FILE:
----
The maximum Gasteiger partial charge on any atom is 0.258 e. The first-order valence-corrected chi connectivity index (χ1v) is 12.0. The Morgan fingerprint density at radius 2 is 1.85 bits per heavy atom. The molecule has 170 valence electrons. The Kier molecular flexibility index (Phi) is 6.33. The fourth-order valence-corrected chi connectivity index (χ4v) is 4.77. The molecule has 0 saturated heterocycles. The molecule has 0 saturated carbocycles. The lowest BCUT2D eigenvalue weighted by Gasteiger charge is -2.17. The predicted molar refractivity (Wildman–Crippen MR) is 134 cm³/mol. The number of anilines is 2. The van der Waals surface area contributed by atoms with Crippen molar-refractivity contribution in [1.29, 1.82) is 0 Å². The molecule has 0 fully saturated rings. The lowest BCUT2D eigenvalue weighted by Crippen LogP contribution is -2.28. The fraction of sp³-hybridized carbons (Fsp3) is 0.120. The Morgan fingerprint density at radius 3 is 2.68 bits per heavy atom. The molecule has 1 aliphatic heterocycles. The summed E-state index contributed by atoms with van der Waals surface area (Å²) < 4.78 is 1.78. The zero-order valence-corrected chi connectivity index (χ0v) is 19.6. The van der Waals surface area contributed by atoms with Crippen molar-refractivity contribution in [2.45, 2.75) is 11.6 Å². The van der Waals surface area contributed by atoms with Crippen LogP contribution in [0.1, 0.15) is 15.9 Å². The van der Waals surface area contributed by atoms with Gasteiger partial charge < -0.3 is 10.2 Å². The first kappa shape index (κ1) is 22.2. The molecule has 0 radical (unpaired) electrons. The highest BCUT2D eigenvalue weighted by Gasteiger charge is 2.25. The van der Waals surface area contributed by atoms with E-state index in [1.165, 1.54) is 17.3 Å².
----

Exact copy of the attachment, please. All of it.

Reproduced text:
The maximum Gasteiger partial charge on any atom is 0.258 e. The first-order valence-corrected chi connectivity index (χ1v) is 12.0. The Morgan fingerprint density at radius 2 is 1.85 bits per heavy atom. The molecule has 170 valence electrons. The Kier molecular flexibility index (Phi) is 6.33. The fourth-order valence-corrected chi connectivity index (χ4v) is 4.77. The molecule has 0 saturated heterocycles. The molecule has 0 saturated carbocycles. The lowest BCUT2D eigenvalue weighted by Gasteiger charge is -2.17. The predicted molar refractivity (Wildman–Crippen MR) is 134 cm³/mol. The number of anilines is 2. The van der Waals surface area contributed by atoms with Crippen molar-refractivity contribution in [1.29, 1.82) is 0 Å². The molecule has 0 fully saturated rings. The lowest BCUT2D eigenvalue weighted by Crippen LogP contribution is -2.28. The fraction of sp³-hybridized carbons (Fsp3) is 0.120. The Morgan fingerprint density at radius 3 is 2.68 bits per heavy atom. The molecule has 1 aliphatic heterocycles. The summed E-state index contributed by atoms with van der Waals surface area (Å²) < 4.78 is 1.78. The zero-order valence-corrected chi connectivity index (χ0v) is 19.6. The van der Waals surface area contributed by atoms with Crippen molar-refractivity contribution in [2.45, 2.75) is 11.6 Å². The van der Waals surface area contributed by atoms with Crippen LogP contribution in [0.1, 0.15) is 15.9 Å². The van der Waals surface area contributed by atoms with Gasteiger partial charge < -0.3 is 10.2 Å². The first kappa shape index (κ1) is 22.2. The molecule has 0 radical (unpaired) electrons. The highest BCUT2D eigenvalue weighted by Gasteiger charge is 2.25. The van der Waals surface area contributed by atoms with E-state index in [1.165, 1.54) is 17.3 Å².